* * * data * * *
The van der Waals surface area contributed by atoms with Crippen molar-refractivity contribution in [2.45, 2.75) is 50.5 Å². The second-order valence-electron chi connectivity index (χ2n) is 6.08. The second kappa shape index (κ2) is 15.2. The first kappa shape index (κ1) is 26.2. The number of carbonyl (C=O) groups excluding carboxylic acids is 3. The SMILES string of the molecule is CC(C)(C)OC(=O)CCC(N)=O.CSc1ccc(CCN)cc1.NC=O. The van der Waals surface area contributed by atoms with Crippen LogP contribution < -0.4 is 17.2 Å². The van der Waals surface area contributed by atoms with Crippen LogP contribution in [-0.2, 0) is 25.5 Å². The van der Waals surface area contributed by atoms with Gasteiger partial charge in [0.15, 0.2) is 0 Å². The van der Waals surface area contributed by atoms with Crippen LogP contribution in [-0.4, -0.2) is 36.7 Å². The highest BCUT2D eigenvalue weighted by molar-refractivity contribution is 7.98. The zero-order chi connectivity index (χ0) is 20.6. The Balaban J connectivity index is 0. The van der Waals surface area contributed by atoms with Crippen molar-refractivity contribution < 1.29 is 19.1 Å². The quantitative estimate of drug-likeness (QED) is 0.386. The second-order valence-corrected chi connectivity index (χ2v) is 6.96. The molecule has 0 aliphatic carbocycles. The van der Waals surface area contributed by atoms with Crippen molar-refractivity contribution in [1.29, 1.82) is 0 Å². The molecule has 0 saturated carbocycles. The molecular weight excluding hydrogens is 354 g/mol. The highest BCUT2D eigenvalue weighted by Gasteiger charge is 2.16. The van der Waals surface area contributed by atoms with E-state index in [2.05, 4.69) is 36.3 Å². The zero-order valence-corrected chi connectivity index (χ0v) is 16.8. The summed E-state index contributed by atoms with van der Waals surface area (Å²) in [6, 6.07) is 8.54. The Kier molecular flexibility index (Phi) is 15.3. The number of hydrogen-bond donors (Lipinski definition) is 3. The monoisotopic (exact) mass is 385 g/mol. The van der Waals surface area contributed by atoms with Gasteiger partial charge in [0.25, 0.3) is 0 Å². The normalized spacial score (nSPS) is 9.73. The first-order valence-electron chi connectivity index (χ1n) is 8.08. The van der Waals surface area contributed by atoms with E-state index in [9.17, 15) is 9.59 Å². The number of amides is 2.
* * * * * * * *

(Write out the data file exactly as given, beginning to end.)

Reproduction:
The van der Waals surface area contributed by atoms with Crippen molar-refractivity contribution in [2.45, 2.75) is 50.5 Å². The second-order valence-electron chi connectivity index (χ2n) is 6.08. The second kappa shape index (κ2) is 15.2. The first kappa shape index (κ1) is 26.2. The number of carbonyl (C=O) groups excluding carboxylic acids is 3. The SMILES string of the molecule is CC(C)(C)OC(=O)CCC(N)=O.CSc1ccc(CCN)cc1.NC=O. The van der Waals surface area contributed by atoms with Crippen LogP contribution < -0.4 is 17.2 Å². The van der Waals surface area contributed by atoms with Crippen LogP contribution in [-0.2, 0) is 25.5 Å². The van der Waals surface area contributed by atoms with Gasteiger partial charge in [0.15, 0.2) is 0 Å². The van der Waals surface area contributed by atoms with Crippen LogP contribution in [-0.4, -0.2) is 36.7 Å². The highest BCUT2D eigenvalue weighted by molar-refractivity contribution is 7.98. The zero-order chi connectivity index (χ0) is 20.6. The Balaban J connectivity index is 0. The van der Waals surface area contributed by atoms with Crippen molar-refractivity contribution < 1.29 is 19.1 Å². The quantitative estimate of drug-likeness (QED) is 0.386. The second-order valence-corrected chi connectivity index (χ2v) is 6.96. The molecule has 0 aliphatic carbocycles. The van der Waals surface area contributed by atoms with Crippen molar-refractivity contribution in [1.29, 1.82) is 0 Å². The molecule has 0 saturated carbocycles. The molecular weight excluding hydrogens is 354 g/mol. The highest BCUT2D eigenvalue weighted by Gasteiger charge is 2.16. The van der Waals surface area contributed by atoms with E-state index in [2.05, 4.69) is 36.3 Å². The zero-order valence-corrected chi connectivity index (χ0v) is 16.8. The summed E-state index contributed by atoms with van der Waals surface area (Å²) in [6, 6.07) is 8.54. The Kier molecular flexibility index (Phi) is 15.3. The number of hydrogen-bond donors (Lipinski definition) is 3. The monoisotopic (exact) mass is 385 g/mol. The van der Waals surface area contributed by atoms with Gasteiger partial charge in [0.25, 0.3) is 0 Å². The normalized spacial score (nSPS) is 9.73. The first-order valence-electron chi connectivity index (χ1n) is 8.08. The van der Waals surface area contributed by atoms with E-state index in [9.17, 15) is 9.59 Å². The number of amides is 2.